The new health secretary, Andrew Lansley, has already gone on public record to suggest that £15-20bn in efficiency savings may be needed.

He was also quick to point out that the coalition has maintained its commitment to increase, in real terms, NHS funding year on year during the lifetime of the parliament. Savings, therefore, will be reinvested to offset higher than average inflationary pressures within healthcare.

Dramatic improvements in productivity seem to occur when a single organisation and dedicated team of clinical staff take responsibility for the entire “value chain”

At a KPMG global healthcare partners meeting earlier this year, it was evident that healthcare systems around the developed world are facing similar challenges - more quality for less cost. In the UK context, it is likely that a pay freeze plus a debate about incremental point pay inflation could provide efficiency gains in the order of 7 per cent. The balance can be achieved through transformational change of healthcare delivery. There are plenty of examples from around the world which have delivered improved patient care and efficiency improvement of 10-30 per cent.

In New South Wales, Australia, large-scale clinical system redesign saved over three million bed days while at McMaster, Ontario, expertly stratified long-term condition care provided active case management at around 20 per cent of traditional costs. At the Techniker Krankenkasse insurance fund in Germany, active health coaching for “at risk” groups has reduced costs dramatically. At Castelldefels Agents de Salut in Catalonia, Spain, improved staff motivation, training and appraisal systems have incentivised dramatic improvements in primary care productivity while at PHARMAC, the Pharmaceutical Management Agency in New Zealand, we have seen significant savings in the purchase and use of pharmaceuticals through a dynamic, commercial approach to suppliers.

In Torbay, which has similar demographic profiles to that predicted for the UK overall by 2050, an innovative health and social care organisation offers holistic, cost-effective health and social care which, against its benchmarked group, has resulted in only 47 per cent of the anticipated emergency bed days for people over 85.

Finally, the NHS Institute for Innovation and Improvement’s Productive Ward series has dramatically released more time for nurses to care for patients through patient flow redesign. This is being adopted throughout the world, a striking example of how the globalised nature of health can spread rapid improvements to care.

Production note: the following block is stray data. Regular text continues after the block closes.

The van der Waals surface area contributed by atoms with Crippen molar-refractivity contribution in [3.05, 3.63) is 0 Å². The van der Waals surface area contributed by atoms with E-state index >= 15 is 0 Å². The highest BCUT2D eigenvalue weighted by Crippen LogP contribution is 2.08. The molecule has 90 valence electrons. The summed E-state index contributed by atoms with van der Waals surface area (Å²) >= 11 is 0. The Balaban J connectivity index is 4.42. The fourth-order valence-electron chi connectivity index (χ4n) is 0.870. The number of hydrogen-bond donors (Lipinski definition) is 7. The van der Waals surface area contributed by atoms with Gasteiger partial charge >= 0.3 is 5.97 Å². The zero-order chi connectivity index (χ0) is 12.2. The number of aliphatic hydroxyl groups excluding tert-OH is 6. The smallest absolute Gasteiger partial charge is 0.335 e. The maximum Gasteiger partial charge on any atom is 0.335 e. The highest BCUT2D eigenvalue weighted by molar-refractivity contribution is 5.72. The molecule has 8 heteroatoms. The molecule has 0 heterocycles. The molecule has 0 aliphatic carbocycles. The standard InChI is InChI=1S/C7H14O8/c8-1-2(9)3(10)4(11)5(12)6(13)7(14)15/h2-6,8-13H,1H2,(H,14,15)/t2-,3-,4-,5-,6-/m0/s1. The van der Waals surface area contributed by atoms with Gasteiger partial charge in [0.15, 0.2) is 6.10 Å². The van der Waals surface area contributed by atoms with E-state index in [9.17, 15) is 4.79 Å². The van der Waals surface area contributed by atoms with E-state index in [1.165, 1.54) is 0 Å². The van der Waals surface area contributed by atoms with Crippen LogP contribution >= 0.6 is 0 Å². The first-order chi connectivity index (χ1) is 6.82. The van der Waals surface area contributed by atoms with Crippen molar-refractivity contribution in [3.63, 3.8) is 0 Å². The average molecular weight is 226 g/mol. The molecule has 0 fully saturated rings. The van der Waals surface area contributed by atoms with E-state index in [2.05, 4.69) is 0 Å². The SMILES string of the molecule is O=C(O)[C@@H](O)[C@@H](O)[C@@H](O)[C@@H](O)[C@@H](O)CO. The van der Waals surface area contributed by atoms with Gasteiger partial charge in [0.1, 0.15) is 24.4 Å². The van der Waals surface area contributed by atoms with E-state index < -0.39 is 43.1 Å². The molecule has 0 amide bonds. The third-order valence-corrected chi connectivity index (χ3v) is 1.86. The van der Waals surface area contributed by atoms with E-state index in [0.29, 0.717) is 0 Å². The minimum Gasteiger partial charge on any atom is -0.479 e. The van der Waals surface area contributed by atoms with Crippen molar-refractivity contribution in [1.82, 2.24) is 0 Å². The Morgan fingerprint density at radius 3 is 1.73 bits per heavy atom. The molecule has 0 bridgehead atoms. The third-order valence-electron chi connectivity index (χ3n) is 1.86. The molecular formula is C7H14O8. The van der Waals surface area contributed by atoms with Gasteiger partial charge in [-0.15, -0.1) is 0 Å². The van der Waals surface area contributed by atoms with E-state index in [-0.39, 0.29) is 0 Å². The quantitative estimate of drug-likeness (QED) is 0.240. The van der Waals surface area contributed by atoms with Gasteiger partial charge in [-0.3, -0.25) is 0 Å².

What conclusions can we draw from these case studies?

Three characteristics dominate. First, the projects all have inspirational and determined sponsorship from leaders. Second, clinicians are supported in a variety of ways to critically re-examine care process and simplify patient flow. Third, and most importantly, the most successful and sustainable changes have been made by looking at the care process from the patient’s view.

High-quality, patient-focused care can, and does, save money but these benefits will not materialise without dedicated planning, programme management, excellent information and highly supportive technology.

A key facet of high performance also seems to relate to the individual and organisational capacity to partner. In Torbay and Ontario, the ability to look holistically at an individual’s needs and provide funding and care support from “pooled” budgets has reduced unnecessary bureaucracy and streamlined the care process.

Dramatic improvements in productivity seem to occur when a single organisation and dedicated team of clinical staff take responsibility for the entire “value chain” and use sophisticated information technology to stratify patient need and focus attention and effort for those “at risk”.

All of the major clinical change programmes noted rely heavily on good baseline information, excellent modelling capability, risk stratification and change management skill, often facilitated by external agencies.

Finally, countries have different funding and payment systems, reflecting cultural and political differences, which range from socialised insurance and state-run provision to private cover and private supply of healthcare.

This diversity makes meaningful comparison of incentives difficult to ascertain on a global scale but it would appear that clear clinical objectives when coupled with full professional accountability, linked to well-defined incentives seem to deliver high-quality and cost-effective care.